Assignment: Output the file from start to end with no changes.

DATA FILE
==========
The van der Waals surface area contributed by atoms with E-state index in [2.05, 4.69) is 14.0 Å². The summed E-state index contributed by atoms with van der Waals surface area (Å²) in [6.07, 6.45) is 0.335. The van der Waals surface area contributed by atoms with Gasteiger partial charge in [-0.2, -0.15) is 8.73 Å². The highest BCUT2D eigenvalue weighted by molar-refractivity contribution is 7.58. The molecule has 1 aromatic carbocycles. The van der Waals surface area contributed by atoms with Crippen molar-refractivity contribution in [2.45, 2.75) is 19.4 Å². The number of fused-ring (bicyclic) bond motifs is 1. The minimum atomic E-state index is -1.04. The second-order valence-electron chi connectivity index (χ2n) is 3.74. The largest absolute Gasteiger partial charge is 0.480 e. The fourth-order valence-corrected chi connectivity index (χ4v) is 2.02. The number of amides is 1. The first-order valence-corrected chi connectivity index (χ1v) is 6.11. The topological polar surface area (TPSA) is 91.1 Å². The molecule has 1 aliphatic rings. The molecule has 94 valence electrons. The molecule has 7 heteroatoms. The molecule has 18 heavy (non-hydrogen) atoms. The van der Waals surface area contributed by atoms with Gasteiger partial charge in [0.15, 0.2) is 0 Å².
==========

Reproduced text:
The van der Waals surface area contributed by atoms with E-state index in [2.05, 4.69) is 14.0 Å². The summed E-state index contributed by atoms with van der Waals surface area (Å²) in [6.07, 6.45) is 0.335. The van der Waals surface area contributed by atoms with Gasteiger partial charge in [-0.2, -0.15) is 8.73 Å². The highest BCUT2D eigenvalue weighted by molar-refractivity contribution is 7.58. The molecule has 1 aromatic carbocycles. The van der Waals surface area contributed by atoms with Crippen molar-refractivity contribution in [2.45, 2.75) is 19.4 Å². The number of fused-ring (bicyclic) bond motifs is 1. The minimum atomic E-state index is -1.04. The second-order valence-electron chi connectivity index (χ2n) is 3.74. The largest absolute Gasteiger partial charge is 0.480 e. The fourth-order valence-corrected chi connectivity index (χ4v) is 2.02. The number of amides is 1. The first-order valence-corrected chi connectivity index (χ1v) is 6.11. The topological polar surface area (TPSA) is 91.1 Å². The molecule has 1 aliphatic rings. The molecule has 94 valence electrons. The molecule has 7 heteroatoms. The molecule has 18 heavy (non-hydrogen) atoms. The van der Waals surface area contributed by atoms with Gasteiger partial charge in [0.15, 0.2) is 0 Å².